By Marianela Toledo | Florida Watchdog
MIAMI— Rick Scott campaigned for governor on the promise of drug testing welfare recipients in order to save money, but after protracted legal battles and expensive lawsuits, it’s the lawyers involved in the cases that have reaped the most benefit.
The plan, begun to “increase personal responsibility and personal accountability,” hit its first hurdle in July 2011, just five months after it was implemented. It’s been the subject of hoards of lawsuits from applicants claiming the law was unconstitutional.
It was finally put on hold in October 2011 by Middle District Judge Mary Scriven, prompting the state to appeal and incur thousands of dollars in legal expenses that will be paid by Florida taxpayers.
Legal defense in the case has cost the state about $90,000, according to Attorney General Pam Bondi’s office, but they wouldn’t provide information on the total costs of lawsuits pertaining to the law.
The Florida Justice Institute, the nonprofit civil rights law firm based in Miami that filed a challenge to the drug tests, said the costs could rise even more, depending on how long the final appeals process will take.
The ACLU of Florida, which also filed a lawsuit, requested that the state reimburse more than $313,000 in legal fees and costs after the injunction was ordered in October 2011.
Documents obtained by the Palm Beach Post showed that Florida taxpayers have so far paid at least $900,000 for attorneys’ fees in Scott’s first term, which opted for private firms to defend the cases in open court.
“I don’t believe it’s costing that much for the attorney general to pursue these cases, but I think the resources are being used properly,” said Tarren Bragdon, CEO of The Foundation for Government Accountability, a conservative think tank based in Naples.
He supported the law in hopes that it would save taxpayer dollars and help prop up and sustain welfare programs.
“Federal law specifically authorizes the states to require drug tests before applicants receive benefits, and that was passed by President Clinton,” Bragdon said. “This is an example of the state doing what was approved by federal law.”
Bragdon was referring to Temporary Assistance for Needy Families, or TANF, a program created by Congress in 1996 to provide money to poor families with children while parents seek work. In 2011, Florida received $211 million in TANF block grants.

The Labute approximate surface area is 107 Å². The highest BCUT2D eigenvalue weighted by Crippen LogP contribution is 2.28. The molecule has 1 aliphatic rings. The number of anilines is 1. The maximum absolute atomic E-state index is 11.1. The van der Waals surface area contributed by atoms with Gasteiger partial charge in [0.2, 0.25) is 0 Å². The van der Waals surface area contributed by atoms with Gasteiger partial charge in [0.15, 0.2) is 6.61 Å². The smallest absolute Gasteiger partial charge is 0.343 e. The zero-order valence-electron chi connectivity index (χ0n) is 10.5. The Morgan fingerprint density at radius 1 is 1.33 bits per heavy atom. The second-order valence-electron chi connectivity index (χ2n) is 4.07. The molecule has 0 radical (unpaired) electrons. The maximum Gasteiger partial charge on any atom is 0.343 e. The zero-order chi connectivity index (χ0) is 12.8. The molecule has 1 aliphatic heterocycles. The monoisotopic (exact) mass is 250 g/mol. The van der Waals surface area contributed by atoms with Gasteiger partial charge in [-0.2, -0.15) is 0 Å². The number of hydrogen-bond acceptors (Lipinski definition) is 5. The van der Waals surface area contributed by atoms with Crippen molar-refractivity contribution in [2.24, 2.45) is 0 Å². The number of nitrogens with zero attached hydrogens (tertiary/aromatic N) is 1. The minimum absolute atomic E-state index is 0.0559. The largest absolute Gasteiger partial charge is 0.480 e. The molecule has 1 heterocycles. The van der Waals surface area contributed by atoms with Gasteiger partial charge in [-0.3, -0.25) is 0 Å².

Under federal law, states have the right to set their own eligibility requirements for the assistance program, and are granted the authority to administer drug testing for welfare recipients.
“Not only did it save taxpayers’ money, but it also made sure social services went to those who really needed it,” Bragdon said. “You can’t just look at how many individuals were positive on the tests, but also how many didn’t take it altogether.
“You have to see the full impact of program,” he added.
In 2012, more than 28 states planned similar drug screenings, according to the National Conference of State Legislatures, but only seven of them signed a law making the tests a requirement.
Georgia, Tennessee and Oklahoma passed mandates similar to Florida’s, while Utah legislators approved a measure requiring welfare recipients to declare if they had used illegal drugs on a written form.
A halted plan
Florida’s law requires applicants to pay between $25-$45 for the testing. If it is negative, a refund is given. A positive reading bars applicants from receiving welfare for up to one year.
Of the 4,086 Floridians to apply for welfare benefits from January to October 2011, when the program was active, only 108 failed the drug test, according to documents obtained by the American Civil Liberties Union of Florida.
Ethics critics point to Scott’s past connections to Solantic, the multibillion-dollar health care corporation he founded in 2001, as a conflict of interest because it provides drug testing and health services to welfare recipients.
His office has so far deflected criticism by pointing out that Scott traded his shares to his wife and later sold them for less than $60 million, according to spokeswoman Amy Graham.
The final judgment on drug tests for welfare recipients is expected from the U.S. Appeals Court in Atlanta in March 2013.
Contact Marianela Toledo at [email protected].
Watchdog.org’s Florida Bureau Chief Yaël Ossowski translated this article.
— Edited by Kelly Carson, [email protected]